Tuesday, February 22, 2011

Birthday Party at the Fights

My son Avi and I celebrated my birthday in style at StrikeForce's Heavyweight Grand Prix at the Izod Center last Saturday night. Our seats--courtesy of my son Benjy and his pal MMA talkshow host Ariel Helwani--were six rows off the stage allowing us to rub elbows with the royalty of the mixed martial arts world. That's me with former UFC heavyweight champ Bas Rutten, and my son Avi with Renco and Igor Gracie (who Avi trained under at Real World Martial Arts, a Gracie Ju-Jitsu dojo), as well as runningback legend Herschel Walker. We were also fortunate enough to meet George Saint-Pierre, Kenny Florian and Vitor Belfort.

The StrikeForce card was one of the best I've seen. Not a single decision went to the judges; all serious submissions and TKOs. Big Foot Silva's impressive victory over former Pride heavyweight legend Fedor Emelianenko was the icing on the cake.

Thirty More Years

I was recently interviewed by columnist Rob Trucks for his book about the trauma or pre-trauma or whatever one might call the anticipation of turning 50, which I was at the the time of the interview. I found myself not quite so surprised by this fellow writer's questions as my own answers. Had I spent all year thinking about turning half a century old? Yes, I had. Was I conscious of playing on the back nine? Yes, and there was a frequent line playing in my head, the refrain from my pal Steve Forbert's "Thirty More Years," which addressed his own thoughts on the condition when he faced it. Thirty more years and I am out of here.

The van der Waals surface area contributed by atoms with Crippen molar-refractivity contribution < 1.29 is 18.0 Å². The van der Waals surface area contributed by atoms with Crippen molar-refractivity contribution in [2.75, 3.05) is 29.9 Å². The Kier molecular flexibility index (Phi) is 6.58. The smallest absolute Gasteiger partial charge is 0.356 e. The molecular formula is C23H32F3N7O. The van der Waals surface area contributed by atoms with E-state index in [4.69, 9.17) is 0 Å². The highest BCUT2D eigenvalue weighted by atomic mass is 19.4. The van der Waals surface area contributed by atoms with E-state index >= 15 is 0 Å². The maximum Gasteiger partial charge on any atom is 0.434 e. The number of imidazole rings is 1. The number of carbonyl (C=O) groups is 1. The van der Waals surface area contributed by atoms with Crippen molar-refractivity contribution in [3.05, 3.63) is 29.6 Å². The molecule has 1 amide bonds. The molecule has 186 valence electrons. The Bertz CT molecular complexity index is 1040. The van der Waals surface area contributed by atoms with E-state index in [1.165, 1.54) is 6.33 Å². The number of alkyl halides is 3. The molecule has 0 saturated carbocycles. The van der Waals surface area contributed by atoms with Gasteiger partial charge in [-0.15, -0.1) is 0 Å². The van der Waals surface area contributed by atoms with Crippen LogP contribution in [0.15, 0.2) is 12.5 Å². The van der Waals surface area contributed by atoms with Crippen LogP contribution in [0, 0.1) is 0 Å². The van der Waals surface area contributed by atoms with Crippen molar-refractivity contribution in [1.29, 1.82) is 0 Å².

Today, the BIG day, brought calls from friends and emails from readers and fellow creators. Paty Cockrum sang to me from South Carolina. Gene Colan, 84, kvelled about how I still had my whole life ahead of me. I treated myself to a copy of Amazing Spider-Man #1 for more money than I should have spent and went off my diet to eat chocolate cake as my small children blew out candles which numbered more than I cared to count. Life may not begin at 50 but playing on the back nine means means I'm on my way towards the clubhouse. And there's no place like home Auntie Em.

Friday, February 18, 2011

Thought for the Day

“We are not mad, we are human, we want to love, and someone must forgive us for the paths we take to love, for the paths are many and dark, and we are ardent and cruel in our journey.” -- Leonard Cohen

Wednesday, February 16, 2011

Leo Klein, Esquire

I wasn’t crazy about the idea of sharing an office with an attorney like Leo Klein at IDT Entertainment, initially because I’d learned from experience that the best office mate is really no office mate. And my suspicion was confirmed as I discovered that Leo was what cunning linguists refer to as a wee bit verbose—as in he could go to Washington with a mouthful of billiard balls and still out talk everyone. Which, to this writer, meant I’d never get anything written between the hours of 9am and 6pm. Hi ho.

But rooming with Leo—a man who introduced himself as a recovering attorney—also had several distinct advantages, not the least of which was an endless supply of dangerously well told new jokes, at least new to me. Indeed, the one about the bowling ball still has me roaring at inappropriate moments, often with milk through my nose. Leo, clearly, had missed his true calling. Or so I thought.

But eventually I caught Leo with his lawyer hat on. And oddly enough, his stock shot up again. I saw how he handled himself not only with his NBA clients, but also with those occasional nebich cases that wandered into his four cubits. One guy in particular wanted Leo to handle his wife’s funeral arrangement, estate, and so forth, but when Leo learned that the woman was to be cremated, he refused. “She’s a Jewish girl,” he told the client as I looked on in awe. “She had a Jewish mother and a Jewish father. If you’re not giving her a proper burial, I can’t help you. Nazis burn Jews. Jews don’t burn Jews.”